We analyzed the electrophysiological properties of the ASIC2a/ASIC2b heteromeric complex using an X. laevis oocyte mRNA translation system with a two-electrode voltage clamp. It was confirmed that ASIC2b was inactive by itself but interacted with ASIC2a to form heteromers with new properties, as described previously (Lingueglia et al., 1997; Ugawa et al., 2001). In response to rapid changes in extracellular pH from 7.5 to 4.5, ASIC2a/ASIC2b heteromers desensitized with a biphasic inactivation kinetic that was not seen on expression of ASIC2a alone (Fig.6 A,B). In oocytes expressing ASIC2a homomers, proton-activated inward currents were increased with decreasing pH of the extracellular solutions in the range of 6.5–3.0, with a maximal response at a pH of 3.0, whereas the ASIC2a/ASIC2b heteromeric channel generated maximal inward currents at a pH of ≤2.0 (Fig. 6 C). Thus, ASIC2b modifies the inactivation process and pH dependency of the ASIC2a channel.
The ASIC2a channel activity can be enhanced by acetic acid (Ugawa et al., 1998), so we examined the effect of the acid on the ASIC2a/ASIC2b channel. We prepared ND140 solutions containing 10 mmacetic acid, final pH 4.0, and applied them to ASIC2a/ASIC2b-expressing oocytes (Fig. 6 D). Intriguingly, at equal pH, stimulation by the acetic acid solutions (CH3COOH, pH 4.0) generated a larger amplitude of the peak currents than that induced by ND140 solutions containing hydrochloric acid, final pH 4.0. The 10 mmsucrose solutions of the same final pH showed no apparent effects on the proton (HCl, pH 4.0)-induced currents. These results indicate that an acetic acid molecule, but not a concomitant increment in osmotic pressure, increased the peak amplitude for some unknown reason. These findings may account for the well known taste phenomenon that acetic acid is more sour than hydrochloric acid at equal pH.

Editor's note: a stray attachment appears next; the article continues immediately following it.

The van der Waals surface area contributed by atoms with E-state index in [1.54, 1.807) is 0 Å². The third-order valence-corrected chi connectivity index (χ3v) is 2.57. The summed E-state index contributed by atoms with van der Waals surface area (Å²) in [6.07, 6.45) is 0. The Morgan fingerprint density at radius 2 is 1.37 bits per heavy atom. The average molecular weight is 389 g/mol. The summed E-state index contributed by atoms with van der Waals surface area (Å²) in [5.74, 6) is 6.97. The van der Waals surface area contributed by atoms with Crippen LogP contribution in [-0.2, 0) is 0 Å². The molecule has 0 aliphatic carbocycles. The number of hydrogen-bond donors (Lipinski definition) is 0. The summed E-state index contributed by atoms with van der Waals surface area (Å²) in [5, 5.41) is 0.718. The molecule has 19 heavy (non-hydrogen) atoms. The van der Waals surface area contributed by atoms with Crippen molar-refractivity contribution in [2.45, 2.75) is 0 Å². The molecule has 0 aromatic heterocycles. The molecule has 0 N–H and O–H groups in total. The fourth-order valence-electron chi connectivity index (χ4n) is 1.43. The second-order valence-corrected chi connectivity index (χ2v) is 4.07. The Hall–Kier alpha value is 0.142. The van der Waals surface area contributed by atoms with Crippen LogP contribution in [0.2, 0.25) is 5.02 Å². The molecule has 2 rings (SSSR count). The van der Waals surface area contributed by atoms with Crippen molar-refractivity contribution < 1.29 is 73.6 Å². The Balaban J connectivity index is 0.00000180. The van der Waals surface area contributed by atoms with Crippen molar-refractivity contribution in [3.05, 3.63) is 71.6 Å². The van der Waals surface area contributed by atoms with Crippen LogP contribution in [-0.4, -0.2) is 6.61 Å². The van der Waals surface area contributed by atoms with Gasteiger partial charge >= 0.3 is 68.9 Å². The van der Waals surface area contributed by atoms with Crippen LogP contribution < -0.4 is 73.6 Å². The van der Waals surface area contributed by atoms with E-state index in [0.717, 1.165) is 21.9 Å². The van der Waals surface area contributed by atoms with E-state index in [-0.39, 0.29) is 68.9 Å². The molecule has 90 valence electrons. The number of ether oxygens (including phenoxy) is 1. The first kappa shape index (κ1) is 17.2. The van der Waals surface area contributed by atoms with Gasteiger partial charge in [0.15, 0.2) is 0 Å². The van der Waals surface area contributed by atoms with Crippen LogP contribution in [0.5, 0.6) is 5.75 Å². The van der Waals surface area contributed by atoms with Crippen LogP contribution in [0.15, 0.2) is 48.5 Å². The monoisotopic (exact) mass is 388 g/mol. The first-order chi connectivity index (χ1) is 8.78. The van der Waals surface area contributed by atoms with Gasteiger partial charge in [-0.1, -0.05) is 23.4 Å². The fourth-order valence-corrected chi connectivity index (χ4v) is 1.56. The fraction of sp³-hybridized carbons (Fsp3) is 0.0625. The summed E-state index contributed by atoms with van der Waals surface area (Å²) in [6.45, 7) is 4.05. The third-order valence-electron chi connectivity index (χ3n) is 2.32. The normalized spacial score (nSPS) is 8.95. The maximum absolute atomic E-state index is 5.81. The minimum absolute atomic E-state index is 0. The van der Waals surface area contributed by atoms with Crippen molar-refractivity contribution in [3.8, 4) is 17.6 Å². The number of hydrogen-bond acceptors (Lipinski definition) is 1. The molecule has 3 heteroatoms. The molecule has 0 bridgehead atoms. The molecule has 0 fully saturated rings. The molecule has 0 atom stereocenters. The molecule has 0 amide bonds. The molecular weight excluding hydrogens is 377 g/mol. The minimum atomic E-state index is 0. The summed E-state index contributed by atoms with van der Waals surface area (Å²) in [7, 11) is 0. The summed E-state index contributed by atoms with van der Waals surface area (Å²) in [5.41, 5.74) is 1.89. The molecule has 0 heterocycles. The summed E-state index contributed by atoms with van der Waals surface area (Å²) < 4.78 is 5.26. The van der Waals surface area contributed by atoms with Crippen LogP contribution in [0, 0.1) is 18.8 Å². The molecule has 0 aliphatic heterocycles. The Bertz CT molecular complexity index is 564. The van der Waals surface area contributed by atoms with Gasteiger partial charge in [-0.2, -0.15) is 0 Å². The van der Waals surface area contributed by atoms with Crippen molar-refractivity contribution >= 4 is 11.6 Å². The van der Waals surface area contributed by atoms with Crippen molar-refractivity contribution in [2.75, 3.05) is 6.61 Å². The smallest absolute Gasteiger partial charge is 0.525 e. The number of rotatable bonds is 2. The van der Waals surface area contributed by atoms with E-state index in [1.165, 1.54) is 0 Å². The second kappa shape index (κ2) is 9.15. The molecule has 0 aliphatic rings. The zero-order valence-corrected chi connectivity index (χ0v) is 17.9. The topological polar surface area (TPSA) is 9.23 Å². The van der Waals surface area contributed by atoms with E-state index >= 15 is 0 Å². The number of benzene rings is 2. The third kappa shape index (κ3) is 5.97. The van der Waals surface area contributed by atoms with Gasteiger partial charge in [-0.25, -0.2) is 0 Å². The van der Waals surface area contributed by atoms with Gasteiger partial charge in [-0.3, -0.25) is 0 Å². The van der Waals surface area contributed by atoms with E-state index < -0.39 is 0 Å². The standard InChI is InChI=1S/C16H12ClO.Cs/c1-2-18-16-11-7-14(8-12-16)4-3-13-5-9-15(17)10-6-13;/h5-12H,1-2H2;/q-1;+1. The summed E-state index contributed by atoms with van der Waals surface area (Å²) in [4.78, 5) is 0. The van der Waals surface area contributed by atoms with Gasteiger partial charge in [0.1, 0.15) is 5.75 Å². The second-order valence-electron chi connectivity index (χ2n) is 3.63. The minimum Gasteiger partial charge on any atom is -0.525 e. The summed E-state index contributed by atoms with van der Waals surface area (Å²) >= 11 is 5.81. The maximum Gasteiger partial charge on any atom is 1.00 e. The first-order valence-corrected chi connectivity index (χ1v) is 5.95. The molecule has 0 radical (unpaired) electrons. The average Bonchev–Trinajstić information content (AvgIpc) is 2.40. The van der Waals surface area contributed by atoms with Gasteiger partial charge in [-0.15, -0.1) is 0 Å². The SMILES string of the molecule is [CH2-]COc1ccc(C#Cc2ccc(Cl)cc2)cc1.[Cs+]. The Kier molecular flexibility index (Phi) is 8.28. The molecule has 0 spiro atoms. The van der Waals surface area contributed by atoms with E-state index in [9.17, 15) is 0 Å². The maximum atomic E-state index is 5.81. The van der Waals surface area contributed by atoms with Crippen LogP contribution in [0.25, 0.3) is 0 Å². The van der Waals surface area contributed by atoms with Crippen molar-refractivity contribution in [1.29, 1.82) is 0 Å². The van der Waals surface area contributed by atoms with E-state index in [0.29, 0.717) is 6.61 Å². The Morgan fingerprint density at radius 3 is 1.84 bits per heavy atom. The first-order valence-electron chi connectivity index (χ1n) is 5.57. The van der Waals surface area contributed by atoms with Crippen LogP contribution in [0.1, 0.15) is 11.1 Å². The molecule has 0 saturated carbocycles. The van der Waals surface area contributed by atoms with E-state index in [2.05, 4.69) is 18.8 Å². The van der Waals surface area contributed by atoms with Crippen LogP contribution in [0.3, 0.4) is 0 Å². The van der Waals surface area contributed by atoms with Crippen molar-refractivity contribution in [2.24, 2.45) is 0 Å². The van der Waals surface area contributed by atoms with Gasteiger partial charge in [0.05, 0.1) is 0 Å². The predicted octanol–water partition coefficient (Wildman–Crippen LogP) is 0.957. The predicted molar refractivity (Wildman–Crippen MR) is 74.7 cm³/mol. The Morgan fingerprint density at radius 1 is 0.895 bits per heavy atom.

Relationship between amiloride sensitivity of the ASIC2a/ASIC2b channel and pH values of acidic stimuli
The inhibitory effect of amiloride on the ASIC2a/ASIC2b channel currents evoked by different pH stimuli was investigated on condition that both ASIC2 subunits fulfilled their functions as a heteromer. In response to rapid pH changes from 7.5 to 5.5, the heteromer generated fast-rising and slowly desensitizing inward currents that were almost completely blocked by 100 μm amiloride (Fig.6 E). In contrast, the same amiloride treatment barely reduced the inward currents at a pH of 3.0 (Fig. 6 F). The inhibitory effect was attenuated in a pH-dependent manner with decreasing extracellular pH (Fig. 6 G). IC50 (inhibition constant) values of the heteromer under pH shifts to 5.5 and 4.0 were 4.5 ± 1.0 μm (mean ± SEM; n = 7) and 22.0 ± 4.2 μm (n = 9), respectively, and the value under the pH shift to 3.0 was likely to range between 700 and 900 μm (n= 5).